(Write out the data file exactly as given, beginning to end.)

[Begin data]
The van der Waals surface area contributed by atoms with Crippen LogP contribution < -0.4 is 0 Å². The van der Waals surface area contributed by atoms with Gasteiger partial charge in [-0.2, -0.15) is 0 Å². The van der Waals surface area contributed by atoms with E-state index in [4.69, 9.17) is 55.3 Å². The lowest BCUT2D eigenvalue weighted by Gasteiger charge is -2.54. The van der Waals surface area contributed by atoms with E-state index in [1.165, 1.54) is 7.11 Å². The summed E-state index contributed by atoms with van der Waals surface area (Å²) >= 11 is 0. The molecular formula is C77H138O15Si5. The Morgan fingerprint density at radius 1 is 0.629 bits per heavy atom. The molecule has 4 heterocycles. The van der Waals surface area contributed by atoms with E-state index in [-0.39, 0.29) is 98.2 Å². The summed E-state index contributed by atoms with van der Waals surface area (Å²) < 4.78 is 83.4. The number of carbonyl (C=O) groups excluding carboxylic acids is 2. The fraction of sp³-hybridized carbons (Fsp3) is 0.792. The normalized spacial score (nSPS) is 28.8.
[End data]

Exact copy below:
The van der Waals surface area contributed by atoms with Crippen LogP contribution < -0.4 is 0 Å². The van der Waals surface area contributed by atoms with Gasteiger partial charge in [-0.2, -0.15) is 0 Å². The van der Waals surface area contributed by atoms with E-state index in [4.69, 9.17) is 55.3 Å². The lowest BCUT2D eigenvalue weighted by Gasteiger charge is -2.54. The van der Waals surface area contributed by atoms with E-state index in [1.165, 1.54) is 7.11 Å². The summed E-state index contributed by atoms with van der Waals surface area (Å²) >= 11 is 0. The molecular formula is C77H138O15Si5. The Morgan fingerprint density at radius 1 is 0.629 bits per heavy atom. The molecule has 4 heterocycles. The van der Waals surface area contributed by atoms with E-state index in [-0.39, 0.29) is 98.2 Å². The summed E-state index contributed by atoms with van der Waals surface area (Å²) < 4.78 is 83.4. The number of carbonyl (C=O) groups excluding carboxylic acids is 2. The fraction of sp³-hybridized carbons (Fsp3) is 0.792. The normalized spacial score (nSPS) is 28.8.